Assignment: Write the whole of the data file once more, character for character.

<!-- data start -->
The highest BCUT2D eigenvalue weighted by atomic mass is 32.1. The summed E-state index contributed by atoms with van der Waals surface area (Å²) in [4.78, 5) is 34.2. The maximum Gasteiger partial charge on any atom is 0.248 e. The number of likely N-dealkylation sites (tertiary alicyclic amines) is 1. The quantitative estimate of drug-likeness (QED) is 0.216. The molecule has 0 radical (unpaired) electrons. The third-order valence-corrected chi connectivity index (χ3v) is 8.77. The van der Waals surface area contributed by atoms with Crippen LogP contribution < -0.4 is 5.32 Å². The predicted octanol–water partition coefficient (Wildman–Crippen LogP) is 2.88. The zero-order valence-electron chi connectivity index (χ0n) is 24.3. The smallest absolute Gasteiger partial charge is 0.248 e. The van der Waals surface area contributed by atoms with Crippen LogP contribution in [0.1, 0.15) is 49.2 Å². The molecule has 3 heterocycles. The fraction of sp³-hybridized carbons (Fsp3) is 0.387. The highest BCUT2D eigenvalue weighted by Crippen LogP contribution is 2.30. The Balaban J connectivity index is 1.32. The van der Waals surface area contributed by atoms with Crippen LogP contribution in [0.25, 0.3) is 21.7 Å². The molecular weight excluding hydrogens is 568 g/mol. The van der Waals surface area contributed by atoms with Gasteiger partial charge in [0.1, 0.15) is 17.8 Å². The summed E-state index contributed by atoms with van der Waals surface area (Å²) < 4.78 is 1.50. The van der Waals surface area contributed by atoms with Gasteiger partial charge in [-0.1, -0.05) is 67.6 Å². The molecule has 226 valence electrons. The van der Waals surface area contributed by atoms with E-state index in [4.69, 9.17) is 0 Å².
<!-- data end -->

The highest BCUT2D eigenvalue weighted by atomic mass is 32.1. The summed E-state index contributed by atoms with van der Waals surface area (Å²) in [4.78, 5) is 34.2. The maximum Gasteiger partial charge on any atom is 0.248 e. The number of likely N-dealkylation sites (tertiary alicyclic amines) is 1. The quantitative estimate of drug-likeness (QED) is 0.216. The molecule has 0 radical (unpaired) electrons. The third-order valence-corrected chi connectivity index (χ3v) is 8.77. The van der Waals surface area contributed by atoms with Crippen LogP contribution < -0.4 is 5.32 Å². The predicted octanol–water partition coefficient (Wildman–Crippen LogP) is 2.88. The zero-order valence-electron chi connectivity index (χ0n) is 24.3. The smallest absolute Gasteiger partial charge is 0.248 e. The van der Waals surface area contributed by atoms with Crippen LogP contribution in [0.1, 0.15) is 49.2 Å². The molecule has 3 heterocycles. The fraction of sp³-hybridized carbons (Fsp3) is 0.387. The highest BCUT2D eigenvalue weighted by Crippen LogP contribution is 2.30. The Balaban J connectivity index is 1.32. The van der Waals surface area contributed by atoms with Crippen LogP contribution in [0.25, 0.3) is 21.7 Å². The molecular weight excluding hydrogens is 568 g/mol. The van der Waals surface area contributed by atoms with Gasteiger partial charge in [0.1, 0.15) is 17.8 Å². The summed E-state index contributed by atoms with van der Waals surface area (Å²) < 4.78 is 1.50. The van der Waals surface area contributed by atoms with Gasteiger partial charge in [-0.1, -0.05) is 67.6 Å². The molecule has 226 valence electrons. The van der Waals surface area contributed by atoms with E-state index in [4.69, 9.17) is 0 Å².